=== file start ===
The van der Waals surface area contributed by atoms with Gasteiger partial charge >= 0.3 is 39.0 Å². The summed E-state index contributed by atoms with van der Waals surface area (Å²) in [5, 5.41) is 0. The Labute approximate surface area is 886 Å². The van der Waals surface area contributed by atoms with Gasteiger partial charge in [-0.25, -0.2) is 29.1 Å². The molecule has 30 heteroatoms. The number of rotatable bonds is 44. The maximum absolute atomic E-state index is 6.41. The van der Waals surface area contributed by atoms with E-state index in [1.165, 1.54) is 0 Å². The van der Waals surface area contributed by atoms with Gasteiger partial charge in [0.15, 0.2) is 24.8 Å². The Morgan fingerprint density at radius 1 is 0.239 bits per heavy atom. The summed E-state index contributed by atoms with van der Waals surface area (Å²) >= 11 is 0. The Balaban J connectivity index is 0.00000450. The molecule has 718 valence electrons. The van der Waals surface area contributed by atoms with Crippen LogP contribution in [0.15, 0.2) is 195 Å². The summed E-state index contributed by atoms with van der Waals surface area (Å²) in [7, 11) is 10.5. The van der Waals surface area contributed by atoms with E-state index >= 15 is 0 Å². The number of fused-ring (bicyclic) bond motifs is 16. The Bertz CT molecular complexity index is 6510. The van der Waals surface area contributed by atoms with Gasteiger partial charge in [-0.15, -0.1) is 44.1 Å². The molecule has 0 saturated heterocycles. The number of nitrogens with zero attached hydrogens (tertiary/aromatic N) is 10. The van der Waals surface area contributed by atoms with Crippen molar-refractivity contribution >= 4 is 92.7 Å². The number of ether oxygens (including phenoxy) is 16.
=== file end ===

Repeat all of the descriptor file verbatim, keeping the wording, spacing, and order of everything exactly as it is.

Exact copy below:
The van der Waals surface area contributed by atoms with Gasteiger partial charge >= 0.3 is 39.0 Å². The summed E-state index contributed by atoms with van der Waals surface area (Å²) in [5, 5.41) is 0. The Labute approximate surface area is 886 Å². The van der Waals surface area contributed by atoms with Gasteiger partial charge in [-0.25, -0.2) is 29.1 Å². The molecule has 30 heteroatoms. The number of rotatable bonds is 44. The maximum absolute atomic E-state index is 6.41. The van der Waals surface area contributed by atoms with E-state index in [1.165, 1.54) is 0 Å². The van der Waals surface area contributed by atoms with Gasteiger partial charge in [0.15, 0.2) is 24.8 Å². The Morgan fingerprint density at radius 1 is 0.239 bits per heavy atom. The summed E-state index contributed by atoms with van der Waals surface area (Å²) >= 11 is 0. The Balaban J connectivity index is 0.00000450. The molecule has 718 valence electrons. The van der Waals surface area contributed by atoms with Crippen LogP contribution in [0.15, 0.2) is 195 Å². The summed E-state index contributed by atoms with van der Waals surface area (Å²) in [7, 11) is 10.5. The van der Waals surface area contributed by atoms with E-state index >= 15 is 0 Å². The number of fused-ring (bicyclic) bond motifs is 16. The Bertz CT molecular complexity index is 6510. The van der Waals surface area contributed by atoms with Gasteiger partial charge in [-0.15, -0.1) is 44.1 Å². The molecule has 0 saturated heterocycles. The number of nitrogens with zero attached hydrogens (tertiary/aromatic N) is 10. The van der Waals surface area contributed by atoms with Crippen molar-refractivity contribution >= 4 is 92.7 Å². The number of ether oxygens (including phenoxy) is 16.